• Ideological and ideational contests: The ideological split within the Gulf Cooperation Council, and in the Arab world more broadly, is most acute regarding a contest to shape the future of regionwide mainstream Arab political culture in the coming decades. Especially disputed is the character and role of political Islam, particularly the Muslim Brotherhood and similar groups. The standoff over Qatar’s policies – along with other confrontations, including political pressure on Hamas in Gaza and the conflict in Libya – are symptoms of a long-term contest over the trajectory of normative Arab political attitudes. Yet this contest frequently intersects with a wide range of confrontations that are often also driven by national interest, power politics, and battles over influence and resources. Even if there are mutually acceptable resolutions to the standoff between Qatar and the quartet of countries opposing Doha’s policies or the conflict in Libya, the struggle to shape and define the dominant political orientation of the Arab world is likely to continue for many years.
  • Governance: Social, economic, demographic, and political pressures are driving a reassessment of governance in the Gulf countries. There is a vast shift to a population that is younger, more educated, and more worldly and yet often frustrated and, in many ways, disenfranchised. Older models of social contracts are unsustainable given these economic and demographic changes. Saudi Arabia, in particular, seems to have embarked on a bold experiment with a process of managed, top-down, and evolutionary transformation as an alternative to both stasis and stagnation on one hand and the chaotic, bottom-up, and revolutionary upheavals that rocked a number of Arab republics on the other.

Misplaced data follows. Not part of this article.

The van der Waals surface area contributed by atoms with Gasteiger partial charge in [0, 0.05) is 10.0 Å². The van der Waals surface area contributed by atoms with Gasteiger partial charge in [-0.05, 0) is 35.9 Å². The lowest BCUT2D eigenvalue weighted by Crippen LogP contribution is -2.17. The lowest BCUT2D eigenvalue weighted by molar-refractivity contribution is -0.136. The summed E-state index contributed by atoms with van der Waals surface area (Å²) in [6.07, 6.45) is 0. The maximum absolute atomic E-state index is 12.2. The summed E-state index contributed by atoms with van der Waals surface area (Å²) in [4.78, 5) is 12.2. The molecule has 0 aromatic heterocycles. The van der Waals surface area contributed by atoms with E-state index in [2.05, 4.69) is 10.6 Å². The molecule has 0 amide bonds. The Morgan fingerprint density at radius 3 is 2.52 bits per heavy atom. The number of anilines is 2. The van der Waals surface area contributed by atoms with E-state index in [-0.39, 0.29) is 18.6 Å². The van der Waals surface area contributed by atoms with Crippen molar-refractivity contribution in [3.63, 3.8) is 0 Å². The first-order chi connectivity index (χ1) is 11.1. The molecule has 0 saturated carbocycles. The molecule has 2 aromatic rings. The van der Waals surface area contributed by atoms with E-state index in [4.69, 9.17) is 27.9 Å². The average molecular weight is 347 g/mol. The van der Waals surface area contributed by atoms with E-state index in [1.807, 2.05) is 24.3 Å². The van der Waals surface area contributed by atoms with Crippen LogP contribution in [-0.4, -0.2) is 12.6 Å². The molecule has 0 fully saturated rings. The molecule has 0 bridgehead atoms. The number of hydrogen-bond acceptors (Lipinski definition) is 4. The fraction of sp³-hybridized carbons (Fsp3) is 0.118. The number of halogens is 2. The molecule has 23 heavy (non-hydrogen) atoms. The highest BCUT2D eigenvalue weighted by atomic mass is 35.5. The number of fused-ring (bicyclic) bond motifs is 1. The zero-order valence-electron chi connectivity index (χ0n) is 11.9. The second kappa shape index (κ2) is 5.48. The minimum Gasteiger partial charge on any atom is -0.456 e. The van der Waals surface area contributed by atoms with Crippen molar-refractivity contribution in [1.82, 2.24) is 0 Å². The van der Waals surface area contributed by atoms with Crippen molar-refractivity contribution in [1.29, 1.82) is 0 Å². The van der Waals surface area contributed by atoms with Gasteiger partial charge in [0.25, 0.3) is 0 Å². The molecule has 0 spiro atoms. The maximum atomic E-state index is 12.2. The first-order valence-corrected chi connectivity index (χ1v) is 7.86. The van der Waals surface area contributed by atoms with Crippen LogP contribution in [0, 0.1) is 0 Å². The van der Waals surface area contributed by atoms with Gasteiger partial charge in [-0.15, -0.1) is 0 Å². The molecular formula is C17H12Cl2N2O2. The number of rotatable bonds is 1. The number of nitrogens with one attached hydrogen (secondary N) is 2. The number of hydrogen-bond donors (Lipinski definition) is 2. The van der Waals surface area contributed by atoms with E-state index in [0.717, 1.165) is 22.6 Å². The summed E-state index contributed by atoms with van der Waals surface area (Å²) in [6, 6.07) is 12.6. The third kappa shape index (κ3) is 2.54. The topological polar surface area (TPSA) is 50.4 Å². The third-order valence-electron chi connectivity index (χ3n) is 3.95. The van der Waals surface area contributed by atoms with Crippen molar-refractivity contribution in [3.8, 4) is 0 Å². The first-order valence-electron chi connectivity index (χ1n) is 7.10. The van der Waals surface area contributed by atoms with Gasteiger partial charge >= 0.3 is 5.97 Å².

• Global and regional powers: While the United States remains the most influential external force, Russia is returning, especially via Syria, to a major strategic role in the Middle East. China and European Union members are also significant economic, diplomatic, and, in some limited cases, strategic players. Regionally, Iran, Turkey, and Israel all have significant interests and roles in the Arab world, as, increasingly, do the Kurds and other major nonstate actors. The weaknesses, divisions, and crises facing many Arab societies and states create new opportunities for international players and non-Arab regional actors to wield influence in the internal affairs of Arab countries.

None of these issues has been completely ignored in the Washington and international conversation, although a great deal of additional analysis and scholarship on many aspects of them is certainly required. But by connecting the dots, identifying patterns of new or shifting alliances, and striving to ensure that our analyses provide broader context, AGSIW hopes to enhance the relevance of our publications and programing on Gulf Arab states and their role in this pivotal era of transformation in the Middle East.

Ambassador Marcelle M. Wahba is president of the Arab Gulf States Institute in Washington.